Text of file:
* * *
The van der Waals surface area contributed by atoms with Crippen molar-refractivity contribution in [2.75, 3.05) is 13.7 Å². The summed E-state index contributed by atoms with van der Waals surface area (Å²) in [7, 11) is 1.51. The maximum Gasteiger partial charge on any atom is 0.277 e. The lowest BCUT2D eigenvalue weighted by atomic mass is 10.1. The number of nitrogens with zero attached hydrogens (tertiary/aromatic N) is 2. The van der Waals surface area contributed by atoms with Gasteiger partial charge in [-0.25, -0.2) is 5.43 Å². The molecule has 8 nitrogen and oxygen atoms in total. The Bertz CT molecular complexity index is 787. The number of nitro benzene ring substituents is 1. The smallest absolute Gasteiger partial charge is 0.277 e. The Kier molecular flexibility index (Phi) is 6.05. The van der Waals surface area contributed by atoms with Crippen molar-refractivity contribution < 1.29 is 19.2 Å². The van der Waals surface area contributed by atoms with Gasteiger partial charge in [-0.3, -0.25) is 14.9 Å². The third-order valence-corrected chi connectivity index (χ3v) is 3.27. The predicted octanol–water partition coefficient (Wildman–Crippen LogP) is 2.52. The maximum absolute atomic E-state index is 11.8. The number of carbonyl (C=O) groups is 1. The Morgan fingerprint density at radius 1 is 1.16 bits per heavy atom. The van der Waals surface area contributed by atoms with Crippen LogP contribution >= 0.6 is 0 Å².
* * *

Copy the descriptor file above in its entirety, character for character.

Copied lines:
The van der Waals surface area contributed by atoms with Crippen molar-refractivity contribution in [2.75, 3.05) is 13.7 Å². The summed E-state index contributed by atoms with van der Waals surface area (Å²) in [7, 11) is 1.51. The maximum Gasteiger partial charge on any atom is 0.277 e. The lowest BCUT2D eigenvalue weighted by atomic mass is 10.1. The number of nitrogens with zero attached hydrogens (tertiary/aromatic N) is 2. The van der Waals surface area contributed by atoms with Gasteiger partial charge in [-0.25, -0.2) is 5.43 Å². The molecule has 8 nitrogen and oxygen atoms in total. The Bertz CT molecular complexity index is 787. The number of nitro benzene ring substituents is 1. The smallest absolute Gasteiger partial charge is 0.277 e. The Kier molecular flexibility index (Phi) is 6.05. The van der Waals surface area contributed by atoms with Crippen molar-refractivity contribution < 1.29 is 19.2 Å². The van der Waals surface area contributed by atoms with Gasteiger partial charge in [-0.3, -0.25) is 14.9 Å². The third-order valence-corrected chi connectivity index (χ3v) is 3.27. The predicted octanol–water partition coefficient (Wildman–Crippen LogP) is 2.52. The maximum absolute atomic E-state index is 11.8. The number of carbonyl (C=O) groups is 1. The Morgan fingerprint density at radius 1 is 1.16 bits per heavy atom. The van der Waals surface area contributed by atoms with Crippen LogP contribution >= 0.6 is 0 Å².